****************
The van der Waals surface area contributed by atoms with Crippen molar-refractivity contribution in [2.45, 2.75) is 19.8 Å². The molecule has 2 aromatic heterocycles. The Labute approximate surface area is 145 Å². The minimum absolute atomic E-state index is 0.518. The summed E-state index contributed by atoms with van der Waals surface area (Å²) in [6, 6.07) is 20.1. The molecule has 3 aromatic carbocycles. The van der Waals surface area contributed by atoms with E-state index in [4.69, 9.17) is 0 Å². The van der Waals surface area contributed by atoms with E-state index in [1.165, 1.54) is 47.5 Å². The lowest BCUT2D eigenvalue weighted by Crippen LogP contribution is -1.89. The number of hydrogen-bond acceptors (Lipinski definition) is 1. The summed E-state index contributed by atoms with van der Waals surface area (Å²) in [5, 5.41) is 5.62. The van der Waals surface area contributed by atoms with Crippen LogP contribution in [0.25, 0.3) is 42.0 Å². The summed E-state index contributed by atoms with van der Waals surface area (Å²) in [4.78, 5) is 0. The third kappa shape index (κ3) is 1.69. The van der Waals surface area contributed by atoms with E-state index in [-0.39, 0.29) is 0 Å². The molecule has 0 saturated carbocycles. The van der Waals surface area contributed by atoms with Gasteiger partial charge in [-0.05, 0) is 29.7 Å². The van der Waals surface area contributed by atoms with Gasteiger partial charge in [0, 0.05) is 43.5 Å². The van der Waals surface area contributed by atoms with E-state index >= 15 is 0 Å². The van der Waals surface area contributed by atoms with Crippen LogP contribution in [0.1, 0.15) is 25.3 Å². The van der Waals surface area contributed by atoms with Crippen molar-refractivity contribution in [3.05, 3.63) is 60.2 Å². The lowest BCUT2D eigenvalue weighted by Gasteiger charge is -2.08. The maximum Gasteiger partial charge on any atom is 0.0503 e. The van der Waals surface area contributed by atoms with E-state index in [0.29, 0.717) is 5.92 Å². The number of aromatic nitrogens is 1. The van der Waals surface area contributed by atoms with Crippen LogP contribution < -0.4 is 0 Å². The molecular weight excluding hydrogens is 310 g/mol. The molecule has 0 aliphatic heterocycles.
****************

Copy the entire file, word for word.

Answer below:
The van der Waals surface area contributed by atoms with Crippen molar-refractivity contribution in [2.45, 2.75) is 19.8 Å². The molecule has 2 aromatic heterocycles. The Labute approximate surface area is 145 Å². The minimum absolute atomic E-state index is 0.518. The summed E-state index contributed by atoms with van der Waals surface area (Å²) in [6, 6.07) is 20.1. The molecule has 3 aromatic carbocycles. The van der Waals surface area contributed by atoms with E-state index in [4.69, 9.17) is 0 Å². The van der Waals surface area contributed by atoms with E-state index in [1.165, 1.54) is 47.5 Å². The lowest BCUT2D eigenvalue weighted by Crippen LogP contribution is -1.89. The number of hydrogen-bond acceptors (Lipinski definition) is 1. The summed E-state index contributed by atoms with van der Waals surface area (Å²) in [5, 5.41) is 5.62. The van der Waals surface area contributed by atoms with Crippen LogP contribution in [0.25, 0.3) is 42.0 Å². The summed E-state index contributed by atoms with van der Waals surface area (Å²) in [4.78, 5) is 0. The third kappa shape index (κ3) is 1.69. The van der Waals surface area contributed by atoms with E-state index in [-0.39, 0.29) is 0 Å². The molecule has 0 saturated carbocycles. The van der Waals surface area contributed by atoms with Gasteiger partial charge in [-0.05, 0) is 29.7 Å². The van der Waals surface area contributed by atoms with Gasteiger partial charge in [0, 0.05) is 43.5 Å². The van der Waals surface area contributed by atoms with E-state index >= 15 is 0 Å². The van der Waals surface area contributed by atoms with Crippen LogP contribution in [0.1, 0.15) is 25.3 Å². The van der Waals surface area contributed by atoms with Crippen molar-refractivity contribution in [3.05, 3.63) is 60.2 Å². The lowest BCUT2D eigenvalue weighted by Gasteiger charge is -2.08. The maximum Gasteiger partial charge on any atom is 0.0503 e. The van der Waals surface area contributed by atoms with E-state index in [0.29, 0.717) is 5.92 Å². The number of aromatic nitrogens is 1. The van der Waals surface area contributed by atoms with Crippen LogP contribution < -0.4 is 0 Å². The molecular weight excluding hydrogens is 310 g/mol. The molecule has 0 aliphatic heterocycles.